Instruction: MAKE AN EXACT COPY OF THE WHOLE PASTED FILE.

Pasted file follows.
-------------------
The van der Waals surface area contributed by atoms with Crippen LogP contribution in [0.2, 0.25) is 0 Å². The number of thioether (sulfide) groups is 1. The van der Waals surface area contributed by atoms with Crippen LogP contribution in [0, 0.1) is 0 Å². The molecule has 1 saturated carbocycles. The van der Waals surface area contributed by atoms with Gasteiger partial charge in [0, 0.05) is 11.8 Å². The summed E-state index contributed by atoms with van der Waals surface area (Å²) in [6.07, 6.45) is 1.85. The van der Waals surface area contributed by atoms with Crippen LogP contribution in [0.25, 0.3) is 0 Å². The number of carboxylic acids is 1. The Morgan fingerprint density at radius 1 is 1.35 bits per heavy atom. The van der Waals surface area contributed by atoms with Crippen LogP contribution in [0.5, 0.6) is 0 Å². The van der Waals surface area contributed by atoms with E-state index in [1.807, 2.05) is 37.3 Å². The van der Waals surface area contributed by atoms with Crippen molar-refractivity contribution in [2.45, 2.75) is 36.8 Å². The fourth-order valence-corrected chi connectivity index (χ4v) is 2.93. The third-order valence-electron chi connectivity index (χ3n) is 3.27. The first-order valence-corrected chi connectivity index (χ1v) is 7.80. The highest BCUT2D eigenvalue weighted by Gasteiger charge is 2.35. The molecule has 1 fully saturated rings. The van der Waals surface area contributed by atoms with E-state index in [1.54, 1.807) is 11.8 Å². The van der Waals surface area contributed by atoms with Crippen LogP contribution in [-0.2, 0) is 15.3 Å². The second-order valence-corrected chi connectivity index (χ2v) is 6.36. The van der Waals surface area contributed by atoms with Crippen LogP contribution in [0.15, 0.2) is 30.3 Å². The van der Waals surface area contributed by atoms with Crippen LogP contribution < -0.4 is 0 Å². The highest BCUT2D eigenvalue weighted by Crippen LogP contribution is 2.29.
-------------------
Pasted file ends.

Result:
The van der Waals surface area contributed by atoms with Crippen LogP contribution in [0.2, 0.25) is 0 Å². The number of thioether (sulfide) groups is 1. The van der Waals surface area contributed by atoms with Crippen LogP contribution in [0, 0.1) is 0 Å². The molecule has 1 saturated carbocycles. The van der Waals surface area contributed by atoms with Gasteiger partial charge in [0, 0.05) is 11.8 Å². The summed E-state index contributed by atoms with van der Waals surface area (Å²) in [6.07, 6.45) is 1.85. The van der Waals surface area contributed by atoms with Crippen LogP contribution in [0.25, 0.3) is 0 Å². The number of carboxylic acids is 1. The Morgan fingerprint density at radius 1 is 1.35 bits per heavy atom. The van der Waals surface area contributed by atoms with Crippen LogP contribution in [0.5, 0.6) is 0 Å². The van der Waals surface area contributed by atoms with E-state index in [1.807, 2.05) is 37.3 Å². The van der Waals surface area contributed by atoms with Crippen molar-refractivity contribution in [2.45, 2.75) is 36.8 Å². The fourth-order valence-corrected chi connectivity index (χ4v) is 2.93. The third-order valence-electron chi connectivity index (χ3n) is 3.27. The first-order valence-corrected chi connectivity index (χ1v) is 7.80. The highest BCUT2D eigenvalue weighted by Gasteiger charge is 2.35. The molecule has 1 fully saturated rings. The van der Waals surface area contributed by atoms with E-state index in [1.54, 1.807) is 11.8 Å². The van der Waals surface area contributed by atoms with Crippen LogP contribution in [-0.2, 0) is 15.3 Å². The second-order valence-corrected chi connectivity index (χ2v) is 6.36. The van der Waals surface area contributed by atoms with Crippen LogP contribution in [0.15, 0.2) is 30.3 Å². The van der Waals surface area contributed by atoms with Crippen LogP contribution < -0.4 is 0 Å². The highest BCUT2D eigenvalue weighted by Crippen LogP contribution is 2.29.